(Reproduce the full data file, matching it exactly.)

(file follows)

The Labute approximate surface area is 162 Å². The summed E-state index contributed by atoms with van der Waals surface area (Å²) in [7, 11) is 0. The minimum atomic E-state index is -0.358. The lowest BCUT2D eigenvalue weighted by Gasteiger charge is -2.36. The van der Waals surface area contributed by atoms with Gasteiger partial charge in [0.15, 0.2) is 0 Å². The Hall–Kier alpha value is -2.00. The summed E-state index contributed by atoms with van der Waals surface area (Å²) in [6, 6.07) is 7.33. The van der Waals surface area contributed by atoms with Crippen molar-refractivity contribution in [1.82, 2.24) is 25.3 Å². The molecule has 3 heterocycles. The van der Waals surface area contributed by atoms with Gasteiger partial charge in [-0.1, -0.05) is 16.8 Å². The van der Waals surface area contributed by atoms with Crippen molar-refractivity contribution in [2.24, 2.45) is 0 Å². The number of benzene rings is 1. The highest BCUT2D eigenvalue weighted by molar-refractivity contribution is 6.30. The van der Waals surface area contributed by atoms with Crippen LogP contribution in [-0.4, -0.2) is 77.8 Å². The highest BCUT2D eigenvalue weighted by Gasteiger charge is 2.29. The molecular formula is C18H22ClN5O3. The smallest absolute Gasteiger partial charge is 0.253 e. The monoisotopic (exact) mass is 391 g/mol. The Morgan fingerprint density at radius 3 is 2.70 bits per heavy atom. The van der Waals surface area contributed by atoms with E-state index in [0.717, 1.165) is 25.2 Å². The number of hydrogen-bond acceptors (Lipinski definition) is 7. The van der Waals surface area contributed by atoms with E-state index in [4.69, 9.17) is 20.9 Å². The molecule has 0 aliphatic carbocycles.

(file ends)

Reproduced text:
The Labute approximate surface area is 162 Å². The summed E-state index contributed by atoms with van der Waals surface area (Å²) in [7, 11) is 0. The minimum atomic E-state index is -0.358. The lowest BCUT2D eigenvalue weighted by Gasteiger charge is -2.36. The van der Waals surface area contributed by atoms with Gasteiger partial charge in [0.15, 0.2) is 0 Å². The Hall–Kier alpha value is -2.00. The summed E-state index contributed by atoms with van der Waals surface area (Å²) in [6, 6.07) is 7.33. The van der Waals surface area contributed by atoms with Crippen molar-refractivity contribution in [1.82, 2.24) is 25.3 Å². The molecule has 3 heterocycles. The van der Waals surface area contributed by atoms with Gasteiger partial charge in [-0.1, -0.05) is 16.8 Å². The van der Waals surface area contributed by atoms with Crippen molar-refractivity contribution in [2.24, 2.45) is 0 Å². The number of benzene rings is 1. The highest BCUT2D eigenvalue weighted by molar-refractivity contribution is 6.30. The van der Waals surface area contributed by atoms with Crippen LogP contribution in [-0.4, -0.2) is 77.8 Å². The highest BCUT2D eigenvalue weighted by Gasteiger charge is 2.29. The molecular formula is C18H22ClN5O3. The smallest absolute Gasteiger partial charge is 0.253 e. The monoisotopic (exact) mass is 391 g/mol. The Morgan fingerprint density at radius 3 is 2.70 bits per heavy atom. The van der Waals surface area contributed by atoms with E-state index in [0.717, 1.165) is 25.2 Å². The number of hydrogen-bond acceptors (Lipinski definition) is 7. The van der Waals surface area contributed by atoms with E-state index in [4.69, 9.17) is 20.9 Å². The molecule has 0 aliphatic carbocycles.